Journalist Threatens The Western Journal with Legal Action for Embedding Her Tweets


UPDATE: On Facebook, we received an additional message from Kaz Weida warning of “two separate lawsuits” regarding publication of the article in question.

“Hi. Joe. This is your official notice that you must revise the headline of your article about me and remove the image of me that you have used without permission. I have notified the Western Journal and am not notifying you that you will be served with two separate lawsuits in regards to this article,” she wrote.

Facebook message

“One is a copyright infringement for publication of tweets and images without permission. The second is for libel since the headline of the article is factually and demonstrably in correct. There is also a pending criminal case because of death threats that I have received that you may be involved in due to your engagement in a targeted smear campaign against a journalist,” the message added.

“I hope you and your publication will learn from the consequences of your actions.”

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A liberal-leaning journalist has threatened to pursue legal action against The Western Journal for embedding several of her tweets in a story published Tuesday.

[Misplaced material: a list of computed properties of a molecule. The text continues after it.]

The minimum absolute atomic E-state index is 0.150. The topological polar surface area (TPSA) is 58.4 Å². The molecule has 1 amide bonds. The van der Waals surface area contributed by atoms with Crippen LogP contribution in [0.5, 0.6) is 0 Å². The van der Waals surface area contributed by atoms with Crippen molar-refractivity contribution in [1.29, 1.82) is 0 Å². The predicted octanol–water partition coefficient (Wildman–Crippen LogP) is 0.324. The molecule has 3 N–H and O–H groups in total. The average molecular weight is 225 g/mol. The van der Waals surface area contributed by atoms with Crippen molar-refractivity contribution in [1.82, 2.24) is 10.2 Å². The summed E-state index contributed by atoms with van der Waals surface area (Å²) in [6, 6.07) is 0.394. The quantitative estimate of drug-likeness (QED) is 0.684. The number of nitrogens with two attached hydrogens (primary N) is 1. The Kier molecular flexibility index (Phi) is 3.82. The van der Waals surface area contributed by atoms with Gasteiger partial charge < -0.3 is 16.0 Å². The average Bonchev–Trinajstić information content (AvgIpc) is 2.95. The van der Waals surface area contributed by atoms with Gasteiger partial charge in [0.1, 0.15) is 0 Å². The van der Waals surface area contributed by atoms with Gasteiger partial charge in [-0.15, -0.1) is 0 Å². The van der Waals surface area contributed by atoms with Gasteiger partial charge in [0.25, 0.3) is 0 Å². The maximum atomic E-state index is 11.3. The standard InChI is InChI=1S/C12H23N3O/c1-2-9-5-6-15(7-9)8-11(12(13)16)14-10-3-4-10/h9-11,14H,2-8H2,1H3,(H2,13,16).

Kaz Weida, who says on her Twitter profile that she is a “freelance journalist and editor,” as well as a “photographer” and “activist,” took issue with a Western Journal story titled, “Journalist Attacks Police Officer for Having Gun at Anti-Gun March.”

The article in question reported on a Pennsylvania police officer who Weida lambasted on Twitter for carrying an AR-15 rifle as he counterprotested a local March for Our Lives rally on Friday.

Do you think she has any sort of case?

“This is Martin Palla,” Weida, whose Twitter page is full of anti-NRA, pro-gun control tweets, wrote on Saturday. “He found it necessary to wander the streets of Greensburg, PA today with his gun while children were in 

As Weida’s tweet, in addition to the photo she posted of Palla holding his rifle, was crucial to telling the entire story, The Western Journal embedded her post and several follow-up tweets in accordance with the doctrine of fair use, commonly cited by journalists and media outlets in situations like this.

The article itself was about Martin Palla, an off-duty police officer with the Rostraver Township Police Department, who stood across the street from a March for Our Lives rally in Greensburg holding an unloaded Colt AR-15 rifle.

A department inquiry is now underway to determine if Palla violated civil service rules or his union contract. Because Pennsylvania is an open carry state, though, Palla, an 8-year veteran of the department, was not breaking the law by displaying his rifle in public.

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Weida took issue not only with the fact that her tweets were included in The Western Journal’s story, but that she was not contacted before the article was published. Weida also seemed to be upset that The Western Journal used her Twitter profile picture as a featured photo for the story.

She first tried to contact The Western Journal via phone, then followed up with an email.